Expand full comment

Haha. Too true. There is nothing wrong with public interventions, especially on a local scale. Make an ambitious lists of potential projects, then use econometrics to study their benefits. Invest in the ones with good cost recovery, residual economic goods (which can be quite powerful) and those which have the highest social value to the citizenry. But will they do that? Hell no! Politicians and activists are incredibly prone to attaching high psychic profits to their most cherished ill-advised programs and congenitally incapable of walking away from wasted sunk costs.

There is actually a great resource in the form of Bjorn Lomborg and the Copenhagen Consensus. They use economics to rank order spending proposals to achieve the most good. The problem is most of the cheaper better proposals simply aren't sexy enough. Unsurprisingly, Doha-style free trade initiatives top the chart- with $2,000 of good for every dollar spent.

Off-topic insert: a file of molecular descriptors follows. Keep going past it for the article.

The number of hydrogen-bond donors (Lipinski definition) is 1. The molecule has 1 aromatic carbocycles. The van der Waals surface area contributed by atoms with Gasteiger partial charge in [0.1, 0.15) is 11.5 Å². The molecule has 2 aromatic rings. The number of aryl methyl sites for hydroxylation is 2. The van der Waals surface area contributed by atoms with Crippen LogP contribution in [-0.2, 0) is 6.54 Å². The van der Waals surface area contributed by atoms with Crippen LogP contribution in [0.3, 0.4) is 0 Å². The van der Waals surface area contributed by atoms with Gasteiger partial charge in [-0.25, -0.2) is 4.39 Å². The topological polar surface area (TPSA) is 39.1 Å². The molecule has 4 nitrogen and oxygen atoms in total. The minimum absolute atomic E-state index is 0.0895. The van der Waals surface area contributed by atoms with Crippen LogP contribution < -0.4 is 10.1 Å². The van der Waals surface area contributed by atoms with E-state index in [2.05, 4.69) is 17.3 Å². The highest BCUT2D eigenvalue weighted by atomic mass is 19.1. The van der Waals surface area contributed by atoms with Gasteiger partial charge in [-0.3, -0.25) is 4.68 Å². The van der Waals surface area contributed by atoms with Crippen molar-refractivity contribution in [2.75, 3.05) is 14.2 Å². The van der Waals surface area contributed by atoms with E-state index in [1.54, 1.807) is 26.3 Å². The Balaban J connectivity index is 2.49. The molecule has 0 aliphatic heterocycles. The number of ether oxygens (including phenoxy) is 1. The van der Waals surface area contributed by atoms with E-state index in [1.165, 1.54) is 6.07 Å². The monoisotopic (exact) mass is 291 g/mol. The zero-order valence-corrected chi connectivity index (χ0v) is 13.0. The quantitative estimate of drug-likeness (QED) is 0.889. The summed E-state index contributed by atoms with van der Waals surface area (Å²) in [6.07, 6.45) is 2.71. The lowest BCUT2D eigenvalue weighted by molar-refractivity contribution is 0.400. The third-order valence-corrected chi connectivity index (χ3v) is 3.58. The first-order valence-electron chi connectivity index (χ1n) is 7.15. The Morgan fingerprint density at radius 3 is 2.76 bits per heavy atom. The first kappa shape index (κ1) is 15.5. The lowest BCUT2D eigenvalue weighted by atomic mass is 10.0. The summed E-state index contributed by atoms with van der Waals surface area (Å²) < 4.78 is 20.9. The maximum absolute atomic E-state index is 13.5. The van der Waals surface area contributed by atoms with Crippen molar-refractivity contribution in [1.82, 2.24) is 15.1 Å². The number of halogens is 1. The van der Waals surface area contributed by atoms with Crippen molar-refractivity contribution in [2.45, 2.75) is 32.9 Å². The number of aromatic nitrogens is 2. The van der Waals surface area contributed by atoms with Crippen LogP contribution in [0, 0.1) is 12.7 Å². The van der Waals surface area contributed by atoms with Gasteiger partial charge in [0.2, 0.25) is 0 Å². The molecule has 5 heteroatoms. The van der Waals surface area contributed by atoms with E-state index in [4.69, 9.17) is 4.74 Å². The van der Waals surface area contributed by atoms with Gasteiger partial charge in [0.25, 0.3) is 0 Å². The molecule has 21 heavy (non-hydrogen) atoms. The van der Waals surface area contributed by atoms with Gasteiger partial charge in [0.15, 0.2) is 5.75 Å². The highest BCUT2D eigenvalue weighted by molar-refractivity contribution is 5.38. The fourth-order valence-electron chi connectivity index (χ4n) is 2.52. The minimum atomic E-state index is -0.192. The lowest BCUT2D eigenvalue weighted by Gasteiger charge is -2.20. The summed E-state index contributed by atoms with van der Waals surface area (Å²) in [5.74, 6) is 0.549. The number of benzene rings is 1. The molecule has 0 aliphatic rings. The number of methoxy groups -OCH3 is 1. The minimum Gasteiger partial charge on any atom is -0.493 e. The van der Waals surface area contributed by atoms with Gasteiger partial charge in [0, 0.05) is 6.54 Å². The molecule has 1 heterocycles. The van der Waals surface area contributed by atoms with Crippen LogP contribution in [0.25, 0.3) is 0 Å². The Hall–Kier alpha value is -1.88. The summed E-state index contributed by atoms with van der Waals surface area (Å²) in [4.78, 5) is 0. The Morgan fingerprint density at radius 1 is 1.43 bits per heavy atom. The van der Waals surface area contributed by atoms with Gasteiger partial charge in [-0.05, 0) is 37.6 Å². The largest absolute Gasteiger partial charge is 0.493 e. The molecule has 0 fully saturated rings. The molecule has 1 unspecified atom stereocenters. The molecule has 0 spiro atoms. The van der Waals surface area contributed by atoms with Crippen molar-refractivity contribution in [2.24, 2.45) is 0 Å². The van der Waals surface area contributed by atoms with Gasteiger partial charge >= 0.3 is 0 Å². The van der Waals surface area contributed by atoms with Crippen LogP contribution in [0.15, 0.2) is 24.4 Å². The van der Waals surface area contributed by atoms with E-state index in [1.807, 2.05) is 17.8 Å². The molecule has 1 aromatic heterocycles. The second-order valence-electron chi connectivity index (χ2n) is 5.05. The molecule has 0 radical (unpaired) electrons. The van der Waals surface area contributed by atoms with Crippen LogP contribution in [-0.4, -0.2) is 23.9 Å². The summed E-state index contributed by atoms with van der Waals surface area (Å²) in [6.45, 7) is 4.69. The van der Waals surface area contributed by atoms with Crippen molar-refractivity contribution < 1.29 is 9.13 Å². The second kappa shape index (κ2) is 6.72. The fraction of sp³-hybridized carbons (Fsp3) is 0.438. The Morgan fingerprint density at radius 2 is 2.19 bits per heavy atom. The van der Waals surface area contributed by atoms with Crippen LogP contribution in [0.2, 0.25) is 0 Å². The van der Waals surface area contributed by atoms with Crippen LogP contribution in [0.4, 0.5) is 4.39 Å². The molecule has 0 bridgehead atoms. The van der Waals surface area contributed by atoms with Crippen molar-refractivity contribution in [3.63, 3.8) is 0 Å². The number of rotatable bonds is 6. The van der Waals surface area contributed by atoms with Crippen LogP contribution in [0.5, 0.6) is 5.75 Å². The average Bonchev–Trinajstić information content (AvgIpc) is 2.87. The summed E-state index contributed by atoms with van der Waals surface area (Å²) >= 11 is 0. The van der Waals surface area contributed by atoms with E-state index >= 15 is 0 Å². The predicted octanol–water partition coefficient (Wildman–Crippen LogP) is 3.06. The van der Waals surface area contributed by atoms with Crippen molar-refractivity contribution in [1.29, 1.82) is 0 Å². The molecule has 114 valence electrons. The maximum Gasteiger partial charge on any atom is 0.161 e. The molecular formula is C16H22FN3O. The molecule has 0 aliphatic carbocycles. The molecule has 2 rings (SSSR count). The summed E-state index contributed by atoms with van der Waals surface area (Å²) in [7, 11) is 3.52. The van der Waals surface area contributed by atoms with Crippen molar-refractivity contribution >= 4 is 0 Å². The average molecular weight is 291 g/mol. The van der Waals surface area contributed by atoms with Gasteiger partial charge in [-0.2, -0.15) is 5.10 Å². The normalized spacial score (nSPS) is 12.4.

Expand full comment

Good points. However, an understanding of exactly WHY the inflation spike is important. The need for a currency devaluation was an absolute necessity. Central bank interest rates were 50%, and Milei has brought the rate to 40%, which will presumably continue to lower as the central bank lowers it's balance sheet.

Here is a very good Substack essay on the subject. https://theovershoot.co/p/argentina-and-the-limits-of-fiscal . It stresses that effectively the central bank was running MMT whilst simultaneously doing the same to compensate for capital flight (even amongst small Argentine savers). Simply put, if the experiences of the last few years have taught us anything, it's that one cannot run government spending through public debt or MMT- ultimately this will devalue the labour of more vulnerable workers.